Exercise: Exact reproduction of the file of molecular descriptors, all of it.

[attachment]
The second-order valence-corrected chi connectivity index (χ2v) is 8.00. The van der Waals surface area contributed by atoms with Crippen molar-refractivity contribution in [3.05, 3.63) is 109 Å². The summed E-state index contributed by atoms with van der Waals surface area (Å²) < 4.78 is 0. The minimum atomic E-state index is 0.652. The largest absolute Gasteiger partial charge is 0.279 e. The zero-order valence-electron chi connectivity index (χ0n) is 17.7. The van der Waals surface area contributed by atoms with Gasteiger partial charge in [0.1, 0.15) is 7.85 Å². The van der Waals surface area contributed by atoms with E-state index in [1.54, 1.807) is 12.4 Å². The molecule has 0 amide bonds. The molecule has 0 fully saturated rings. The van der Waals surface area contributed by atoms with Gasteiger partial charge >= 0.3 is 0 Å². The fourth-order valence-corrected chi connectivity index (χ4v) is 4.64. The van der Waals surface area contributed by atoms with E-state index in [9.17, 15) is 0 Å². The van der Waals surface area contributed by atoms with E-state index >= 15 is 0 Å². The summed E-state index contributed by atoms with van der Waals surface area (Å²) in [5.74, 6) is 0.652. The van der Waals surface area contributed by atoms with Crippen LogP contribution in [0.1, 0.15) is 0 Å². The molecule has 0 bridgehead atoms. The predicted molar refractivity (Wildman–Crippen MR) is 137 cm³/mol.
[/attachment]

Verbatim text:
The second-order valence-corrected chi connectivity index (χ2v) is 8.00. The van der Waals surface area contributed by atoms with Crippen molar-refractivity contribution in [3.05, 3.63) is 109 Å². The summed E-state index contributed by atoms with van der Waals surface area (Å²) < 4.78 is 0. The minimum atomic E-state index is 0.652. The largest absolute Gasteiger partial charge is 0.279 e. The zero-order valence-electron chi connectivity index (χ0n) is 17.7. The van der Waals surface area contributed by atoms with Gasteiger partial charge in [0.1, 0.15) is 7.85 Å². The van der Waals surface area contributed by atoms with E-state index in [1.54, 1.807) is 12.4 Å². The molecule has 0 amide bonds. The molecule has 0 fully saturated rings. The van der Waals surface area contributed by atoms with Gasteiger partial charge >= 0.3 is 0 Å². The fourth-order valence-corrected chi connectivity index (χ4v) is 4.64. The van der Waals surface area contributed by atoms with E-state index in [9.17, 15) is 0 Å². The van der Waals surface area contributed by atoms with E-state index >= 15 is 0 Å². The summed E-state index contributed by atoms with van der Waals surface area (Å²) in [5.74, 6) is 0.652. The van der Waals surface area contributed by atoms with Crippen LogP contribution in [0.1, 0.15) is 0 Å². The molecule has 0 bridgehead atoms. The predicted molar refractivity (Wildman–Crippen MR) is 137 cm³/mol.